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Science

Western companies provide spy software to authoritarian regimes

The sale of surveillance software from Western companies to authoritarian regimes has been criticized at the annual conference of Germany's Chaos Computer Club. The software has been used to track political opponents.

Protesters burning pictures of Bashar al-Assad

Western companies supplied Syria with spy software

The US government may have imposed sanctions against Syria, yet software used by the regime for tracking dissidents is provided by an American company.

In the intelligence headquarters of the overthrown Mubarak and Gadhafi regimes, supply contracts with European electronics companies could be found providing devices which monitor the Internet.

It's deals like these between Western companies and authoritarian regimes looking to censor and track Internet use that attracted hackers' attention at the beginning of the annual meeting of the Chaos Computer Club (CCC) on Wednesday in Berlin.

Evgeny Morozov, a lecturer at Stanford University in the United States, called this collaboration between Western software companies and authoritarian regimes in the persecution of dissenters as a "marriage from hell."

Export controls on software are extremely lax in Western countries, if they exist at all. Morozov said this partially explains why the final destination of the software provided by these company's is never requested. "It far easier for authoritarian regimes to buy monitoring software in the US than it is to open a bank account," he said during a speech to the CCC.

Easy process

Evgeny Morozov

Morozov called for limits to demand for Internet monitoring technology

The CCC is Germany's best known hacker organization and has been consulted by government agencies for years on online security issues. It has made a name for itself by publically opposing the retention of individual's data and the use of spyware by police and intelligence services in Germany.


The debate over the export of computer software to authoritarian regimes flared in Germany this year after controversial documents were found during the storming of the Egyptian intelligence headquarters following the downfall of President Hosni Mubarak's regime.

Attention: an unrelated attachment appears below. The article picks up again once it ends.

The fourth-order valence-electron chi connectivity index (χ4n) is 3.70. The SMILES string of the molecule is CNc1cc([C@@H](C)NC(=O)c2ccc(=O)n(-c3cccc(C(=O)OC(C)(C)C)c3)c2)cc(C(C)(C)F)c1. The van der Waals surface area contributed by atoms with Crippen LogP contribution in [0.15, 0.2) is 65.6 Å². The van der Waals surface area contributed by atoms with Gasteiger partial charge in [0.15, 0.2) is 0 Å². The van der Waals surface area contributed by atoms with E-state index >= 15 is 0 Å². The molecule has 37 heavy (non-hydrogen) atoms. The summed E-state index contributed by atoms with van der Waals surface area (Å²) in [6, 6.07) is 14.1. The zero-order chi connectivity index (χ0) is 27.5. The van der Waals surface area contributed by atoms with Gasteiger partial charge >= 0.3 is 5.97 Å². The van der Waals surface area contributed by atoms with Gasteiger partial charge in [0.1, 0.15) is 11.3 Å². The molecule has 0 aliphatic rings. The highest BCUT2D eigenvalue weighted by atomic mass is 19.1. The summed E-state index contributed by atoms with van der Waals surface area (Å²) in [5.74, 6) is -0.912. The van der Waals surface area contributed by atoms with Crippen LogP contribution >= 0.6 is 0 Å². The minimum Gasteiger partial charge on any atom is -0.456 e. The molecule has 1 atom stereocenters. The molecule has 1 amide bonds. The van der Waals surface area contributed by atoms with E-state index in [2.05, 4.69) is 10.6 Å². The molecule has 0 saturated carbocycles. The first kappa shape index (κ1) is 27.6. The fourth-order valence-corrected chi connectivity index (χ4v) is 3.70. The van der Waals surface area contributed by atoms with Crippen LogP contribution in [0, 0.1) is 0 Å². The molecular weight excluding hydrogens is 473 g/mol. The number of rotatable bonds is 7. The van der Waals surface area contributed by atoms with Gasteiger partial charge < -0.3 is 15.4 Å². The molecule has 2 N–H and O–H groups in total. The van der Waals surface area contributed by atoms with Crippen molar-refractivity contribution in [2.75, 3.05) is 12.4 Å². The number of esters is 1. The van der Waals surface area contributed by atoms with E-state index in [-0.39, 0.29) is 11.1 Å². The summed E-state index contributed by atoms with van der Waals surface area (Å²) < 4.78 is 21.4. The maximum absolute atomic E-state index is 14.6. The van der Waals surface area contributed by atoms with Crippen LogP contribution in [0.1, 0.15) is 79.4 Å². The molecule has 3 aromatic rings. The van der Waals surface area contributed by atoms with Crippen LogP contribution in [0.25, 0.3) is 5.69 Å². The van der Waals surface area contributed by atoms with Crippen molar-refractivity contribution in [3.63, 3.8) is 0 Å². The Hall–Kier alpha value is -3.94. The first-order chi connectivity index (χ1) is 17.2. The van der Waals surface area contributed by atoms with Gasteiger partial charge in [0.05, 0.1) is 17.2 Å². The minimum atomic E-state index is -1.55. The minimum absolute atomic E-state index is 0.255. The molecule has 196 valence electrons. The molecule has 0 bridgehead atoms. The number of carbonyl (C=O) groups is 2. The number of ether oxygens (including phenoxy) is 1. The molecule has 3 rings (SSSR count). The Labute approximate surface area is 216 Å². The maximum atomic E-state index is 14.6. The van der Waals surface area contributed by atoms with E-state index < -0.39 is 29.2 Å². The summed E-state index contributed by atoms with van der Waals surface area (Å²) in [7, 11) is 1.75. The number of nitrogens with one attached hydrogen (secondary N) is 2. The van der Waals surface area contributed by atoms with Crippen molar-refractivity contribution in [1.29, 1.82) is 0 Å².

They proved that European companies had offered the intelligence service a Trojan horse which could be used to bug computers owned by opponents of the regime.

Tracking political opponents

In November the business and financial news corporation Bloomberg cited a former employee of the Italian company Area who said additional engineers were flown to the Syrian capital, Damascus, to complete a surveillance system after the uprising began in March. According to Bloomberg, Area enabled Syria's intelligence service to monitor the movement of political opponents using mobile phone and internet data.

Internet cables

Authoritarian regimes are increasingly reliant on the Internet to track opponents

The Italian company controversially uses software from the US supplier NetApp, which is forbidden from independently delivering to Syria due to American sanctions against the Assad regime. The German company Ultimaco, which is based in Frankfurt, also supplies Area.


In light of such discoveries, CCC spokeswoman Constanze Kurz called for an export ban to be imposed on software similar to the one which currently controls arms exports.

"The fact that the German government sees no need to take action here is a scandal," she said.

It wouldn't be difficult to determine which software should be included in such an export ban. Only a few products would be included making damage to the economy minimal.

"When you equip authoritarian regimes with software which is looped to the central network nodes in the internet traffic to monitor telecommunications in real time, then it's perfectly clear that it is an instrument of oppression," Kurz said.

Limiting monitoring technology

Morozov, however, was skeptical about the effectiveness of sanctions on software and technology products. Either the sanctions are too narrow and are easily circumvented or are so broad that they negatively affect regular Internet users.

A man in Egypt stands in front of a sign demanding free internet

Unrestricted internet access has been a key demand of the Arab Spring

After the United States tightened sanctions on Syria, users of the Internet telephone service Skype struggled to load credit to make calls. This is despite Skype being considered a relatively secure form of communication that is often used to make calls abroad.

Instead of imposing an export ban, Morozov called for a more thorough rethink among Western companies. The software being used by authoritarian regimes to monitor communication on the Internet was developed mainly for the Western nations' domestic markets. The programs aim to help police and intelligence agencies in the fight against cyber criminals and terrorists.

"We must limit the demand for monitoring technology in the countries where the product is manufactured," Morozov said.

Western companies would have to give up the wish to guarantee complete safety on the Internet. "We could almost completely wipe out crime in daily life if we would just install security cameras in every home and on every corner," Morozov said. "But we do not. We would rather tolerate a certain level of crime."

Author: Mathias Bölinger / ccp
Editor: Sean Sinico

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